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Whaddya Know About the Know-Nothings?
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Title: The Legacy of the Know-Nothings

Daphne and Grace discuss the Know-Nothings
In 1850, three men sat together and may have had the following conversation:

Bob: "Hey Dave, do you know anything about this new political party? I hear they meet secretly around town."

Dave: "No man, I don't know what you're talking about."

Bob: "C'mon! You haven't heard of it?"

Dave: "Er...no."

Bob: "What about you, Bill? What do you know?"

Bill: "Can't say I know what you're talking about, Bob."

Bob: "I can't believe you guys -- you're a bunch of Know Nothings!"

Shrouded in secrecy, their members unwilling to be publicly recognized, the Know-Nothing party caused political uproar during the 1850s. They came out of nowhere and elected eight governors, more than 100 congressmen and the mayors of Boston, Philadelphia and Chicago, all within four years of their founding. How? Why? Huh? If this is sounding too confusing, let me explain.

In 1850, a man named Charles B. Allen founded a secret society called "The Order of the Star Spangled Banner" to protest a lot of things, including the number of immigrants coming to America. Sounds familiar? Back in those days, a lot of people were upset at the large influx of immigrants, especially Irish and German Catholic, arriving here. Between 1820 and 1845, the number of newcomers had been steady - 10,000 to 100,000 a year. Then immigration surged: from 1845 to 1854, some 2.9 million people, most of them Irish and German, poured into cities like Boston and New York. That's more people arriving here than in the previous 70 years combined!

Although this building is now a museum, it used to be a gathering place for Know-Nothings
Imagine the chaos: the new immigrants were often poor, sick, and desperate for jobs. They crowded into already crowded cities, competed for jobs and, in the eyes of Mr. Allen, became part of the problem. The Order that he founded became the Know-Nothing party. It had a few tenets and they were:

  • Protestants were good;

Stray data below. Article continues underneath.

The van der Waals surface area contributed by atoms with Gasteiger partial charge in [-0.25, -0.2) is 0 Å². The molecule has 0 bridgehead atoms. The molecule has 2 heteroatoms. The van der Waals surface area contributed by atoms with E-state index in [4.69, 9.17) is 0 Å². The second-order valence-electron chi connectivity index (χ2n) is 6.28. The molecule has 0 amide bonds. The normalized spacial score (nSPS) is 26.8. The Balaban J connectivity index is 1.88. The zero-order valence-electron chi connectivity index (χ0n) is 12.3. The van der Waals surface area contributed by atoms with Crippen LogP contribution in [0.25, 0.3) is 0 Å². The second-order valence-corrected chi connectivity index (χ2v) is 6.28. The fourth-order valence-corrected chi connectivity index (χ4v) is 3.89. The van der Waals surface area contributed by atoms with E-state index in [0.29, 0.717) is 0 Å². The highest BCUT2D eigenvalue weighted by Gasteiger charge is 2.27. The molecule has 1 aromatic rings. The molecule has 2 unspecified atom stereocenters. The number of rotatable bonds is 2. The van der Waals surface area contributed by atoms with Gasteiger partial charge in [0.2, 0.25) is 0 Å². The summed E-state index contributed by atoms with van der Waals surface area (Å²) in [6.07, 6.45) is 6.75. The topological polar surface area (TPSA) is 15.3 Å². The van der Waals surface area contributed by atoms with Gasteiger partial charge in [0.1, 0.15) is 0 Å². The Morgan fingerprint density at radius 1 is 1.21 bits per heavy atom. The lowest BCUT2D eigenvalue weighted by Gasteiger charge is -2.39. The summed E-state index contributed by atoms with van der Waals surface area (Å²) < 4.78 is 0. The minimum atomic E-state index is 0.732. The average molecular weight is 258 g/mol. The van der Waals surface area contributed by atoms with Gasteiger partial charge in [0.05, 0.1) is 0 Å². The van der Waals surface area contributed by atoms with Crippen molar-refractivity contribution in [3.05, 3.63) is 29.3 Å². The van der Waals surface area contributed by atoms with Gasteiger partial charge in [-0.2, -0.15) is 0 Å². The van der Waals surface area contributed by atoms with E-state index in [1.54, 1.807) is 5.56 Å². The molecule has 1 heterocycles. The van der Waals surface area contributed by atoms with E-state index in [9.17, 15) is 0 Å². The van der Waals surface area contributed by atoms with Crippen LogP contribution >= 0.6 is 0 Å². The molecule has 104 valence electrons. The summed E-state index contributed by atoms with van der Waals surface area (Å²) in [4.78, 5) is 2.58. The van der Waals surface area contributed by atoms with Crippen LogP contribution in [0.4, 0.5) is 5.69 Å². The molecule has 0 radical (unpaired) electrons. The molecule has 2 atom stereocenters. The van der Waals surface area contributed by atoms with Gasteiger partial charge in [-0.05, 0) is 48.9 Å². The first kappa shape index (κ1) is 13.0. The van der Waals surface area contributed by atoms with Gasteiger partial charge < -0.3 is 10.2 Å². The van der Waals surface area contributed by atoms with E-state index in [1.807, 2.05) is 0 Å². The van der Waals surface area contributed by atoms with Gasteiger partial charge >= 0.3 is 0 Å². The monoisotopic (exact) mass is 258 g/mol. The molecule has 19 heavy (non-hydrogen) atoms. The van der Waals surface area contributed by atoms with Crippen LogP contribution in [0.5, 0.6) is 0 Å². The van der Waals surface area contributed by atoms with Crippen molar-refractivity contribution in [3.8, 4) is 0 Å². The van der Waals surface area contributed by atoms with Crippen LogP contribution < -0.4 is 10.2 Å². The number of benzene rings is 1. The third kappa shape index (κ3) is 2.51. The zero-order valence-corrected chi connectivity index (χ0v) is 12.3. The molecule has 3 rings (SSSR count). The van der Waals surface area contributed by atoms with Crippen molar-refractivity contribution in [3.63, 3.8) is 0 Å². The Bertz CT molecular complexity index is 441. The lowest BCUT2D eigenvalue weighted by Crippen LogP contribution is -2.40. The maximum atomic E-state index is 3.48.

• Catholics were bad;
  • White Protestant males were good;
  • Catholic immigrants were bad;
  • Drinking was bad;
  • Irishmen were drunks and therefore bad;
  • Politicians from the two political parties were corrupt.

The infamous peephole!
OK, so I'm simplifying things a bit, but basically the Know-Nothing party was made up of people with many prejudices, especially against Catholic immigrants. They didn't like them and they tried like hell to stop them from coming to America. They supported laws that would prevent immigrants from running for office, raise the waiting period for naturalization (that's when a citizen from another country gives up her citizenship and becomes American) from 5 to 21 years, limit the sale of alcohol, and restrict public-school teaching to Protestants. In other words, they wanted America to be the land of the Protestant free and home of Protestant brave, and no one else.

Sounds pretty scary and it was. Scarier still was the fact that in 1854, the Know-Nothings gained many political victories, taking many states, especially Massachusetts, by surprise, and had over a million members. Teddy and I visited a building in a small town in western Mass. called Ashfield where members would meet in secret. They would climb a hidden staircase to the second floor, whisper a password through a peephole, and only then be allowed inside. Afterwards, if people asked them about it, they'd say, "I know nothing."

Teddy says, 'Let me in!'